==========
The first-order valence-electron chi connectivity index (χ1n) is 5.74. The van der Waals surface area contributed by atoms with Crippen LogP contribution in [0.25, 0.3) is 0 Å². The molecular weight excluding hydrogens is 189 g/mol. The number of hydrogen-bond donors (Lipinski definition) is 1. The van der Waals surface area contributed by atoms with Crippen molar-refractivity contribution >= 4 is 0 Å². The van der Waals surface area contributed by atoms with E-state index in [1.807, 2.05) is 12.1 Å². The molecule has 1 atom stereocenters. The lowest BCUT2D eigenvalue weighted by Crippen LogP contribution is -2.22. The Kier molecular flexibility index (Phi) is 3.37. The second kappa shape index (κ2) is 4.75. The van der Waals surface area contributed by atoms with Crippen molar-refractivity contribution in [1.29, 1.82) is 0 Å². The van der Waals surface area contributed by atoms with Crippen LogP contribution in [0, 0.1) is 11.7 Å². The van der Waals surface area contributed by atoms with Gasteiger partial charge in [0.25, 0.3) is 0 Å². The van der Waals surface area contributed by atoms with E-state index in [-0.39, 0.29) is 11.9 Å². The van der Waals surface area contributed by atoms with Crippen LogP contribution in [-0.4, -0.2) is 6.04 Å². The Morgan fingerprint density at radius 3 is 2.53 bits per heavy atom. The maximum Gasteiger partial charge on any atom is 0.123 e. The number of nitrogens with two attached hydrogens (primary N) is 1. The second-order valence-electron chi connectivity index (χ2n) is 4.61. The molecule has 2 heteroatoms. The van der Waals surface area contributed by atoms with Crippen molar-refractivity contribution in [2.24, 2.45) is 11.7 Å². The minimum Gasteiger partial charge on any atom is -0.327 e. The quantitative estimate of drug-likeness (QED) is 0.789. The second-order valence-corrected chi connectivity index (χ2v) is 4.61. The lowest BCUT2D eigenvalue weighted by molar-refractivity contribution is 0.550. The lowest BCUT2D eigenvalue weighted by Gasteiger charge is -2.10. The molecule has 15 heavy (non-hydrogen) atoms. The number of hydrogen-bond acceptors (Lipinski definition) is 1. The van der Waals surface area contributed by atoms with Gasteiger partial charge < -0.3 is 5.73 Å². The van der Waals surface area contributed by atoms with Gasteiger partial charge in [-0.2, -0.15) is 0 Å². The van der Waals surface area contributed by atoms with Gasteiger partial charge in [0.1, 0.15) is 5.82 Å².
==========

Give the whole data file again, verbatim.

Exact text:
The first-order valence-electron chi connectivity index (χ1n) is 5.74. The van der Waals surface area contributed by atoms with Crippen LogP contribution in [0.25, 0.3) is 0 Å². The molecular weight excluding hydrogens is 189 g/mol. The number of hydrogen-bond donors (Lipinski definition) is 1. The van der Waals surface area contributed by atoms with Crippen molar-refractivity contribution >= 4 is 0 Å². The van der Waals surface area contributed by atoms with E-state index in [1.807, 2.05) is 12.1 Å². The molecule has 1 atom stereocenters. The lowest BCUT2D eigenvalue weighted by Crippen LogP contribution is -2.22. The Kier molecular flexibility index (Phi) is 3.37. The second kappa shape index (κ2) is 4.75. The van der Waals surface area contributed by atoms with Crippen molar-refractivity contribution in [1.29, 1.82) is 0 Å². The van der Waals surface area contributed by atoms with Crippen LogP contribution in [0, 0.1) is 11.7 Å². The van der Waals surface area contributed by atoms with Gasteiger partial charge in [0.25, 0.3) is 0 Å². The van der Waals surface area contributed by atoms with E-state index in [-0.39, 0.29) is 11.9 Å². The van der Waals surface area contributed by atoms with Crippen LogP contribution in [-0.4, -0.2) is 6.04 Å². The Morgan fingerprint density at radius 3 is 2.53 bits per heavy atom. The maximum Gasteiger partial charge on any atom is 0.123 e. The number of nitrogens with two attached hydrogens (primary N) is 1. The second-order valence-electron chi connectivity index (χ2n) is 4.61. The molecule has 2 heteroatoms. The van der Waals surface area contributed by atoms with Crippen molar-refractivity contribution in [2.24, 2.45) is 11.7 Å². The minimum Gasteiger partial charge on any atom is -0.327 e. The quantitative estimate of drug-likeness (QED) is 0.789. The second-order valence-corrected chi connectivity index (χ2v) is 4.61. The lowest BCUT2D eigenvalue weighted by molar-refractivity contribution is 0.550. The lowest BCUT2D eigenvalue weighted by Gasteiger charge is -2.10. The molecule has 15 heavy (non-hydrogen) atoms. The number of hydrogen-bond acceptors (Lipinski definition) is 1. The van der Waals surface area contributed by atoms with Gasteiger partial charge < -0.3 is 5.73 Å². The van der Waals surface area contributed by atoms with Gasteiger partial charge in [-0.2, -0.15) is 0 Å². The van der Waals surface area contributed by atoms with Gasteiger partial charge in [0.1, 0.15) is 5.82 Å².